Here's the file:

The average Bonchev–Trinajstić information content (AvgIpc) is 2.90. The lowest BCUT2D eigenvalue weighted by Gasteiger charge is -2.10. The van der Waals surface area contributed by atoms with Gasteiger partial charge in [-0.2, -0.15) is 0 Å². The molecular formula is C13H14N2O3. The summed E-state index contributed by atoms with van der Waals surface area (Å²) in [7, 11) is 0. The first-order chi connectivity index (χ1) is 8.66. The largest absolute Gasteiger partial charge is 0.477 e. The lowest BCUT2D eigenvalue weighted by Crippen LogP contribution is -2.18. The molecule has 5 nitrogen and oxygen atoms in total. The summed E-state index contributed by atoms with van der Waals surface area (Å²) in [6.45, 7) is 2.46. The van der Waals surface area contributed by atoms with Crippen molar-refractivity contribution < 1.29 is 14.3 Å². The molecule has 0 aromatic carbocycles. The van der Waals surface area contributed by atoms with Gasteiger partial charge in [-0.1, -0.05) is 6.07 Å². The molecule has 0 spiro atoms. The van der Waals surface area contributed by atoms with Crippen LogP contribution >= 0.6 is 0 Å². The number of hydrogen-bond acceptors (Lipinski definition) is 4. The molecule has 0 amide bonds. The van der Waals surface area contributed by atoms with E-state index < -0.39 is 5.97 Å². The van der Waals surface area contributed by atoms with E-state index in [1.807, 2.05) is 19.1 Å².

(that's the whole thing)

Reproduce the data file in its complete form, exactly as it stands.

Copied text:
The average Bonchev–Trinajstić information content (AvgIpc) is 2.90. The lowest BCUT2D eigenvalue weighted by Gasteiger charge is -2.10. The van der Waals surface area contributed by atoms with Gasteiger partial charge in [-0.2, -0.15) is 0 Å². The molecular formula is C13H14N2O3. The summed E-state index contributed by atoms with van der Waals surface area (Å²) in [7, 11) is 0. The first-order chi connectivity index (χ1) is 8.66. The largest absolute Gasteiger partial charge is 0.477 e. The lowest BCUT2D eigenvalue weighted by Crippen LogP contribution is -2.18. The molecule has 5 nitrogen and oxygen atoms in total. The summed E-state index contributed by atoms with van der Waals surface area (Å²) in [6.45, 7) is 2.46. The van der Waals surface area contributed by atoms with Crippen molar-refractivity contribution < 1.29 is 14.3 Å². The molecule has 0 aromatic carbocycles. The van der Waals surface area contributed by atoms with Gasteiger partial charge in [-0.1, -0.05) is 6.07 Å². The molecule has 0 spiro atoms. The van der Waals surface area contributed by atoms with Crippen LogP contribution >= 0.6 is 0 Å². The number of hydrogen-bond acceptors (Lipinski definition) is 4. The molecule has 0 amide bonds. The van der Waals surface area contributed by atoms with E-state index < -0.39 is 5.97 Å². The van der Waals surface area contributed by atoms with E-state index in [1.807, 2.05) is 19.1 Å².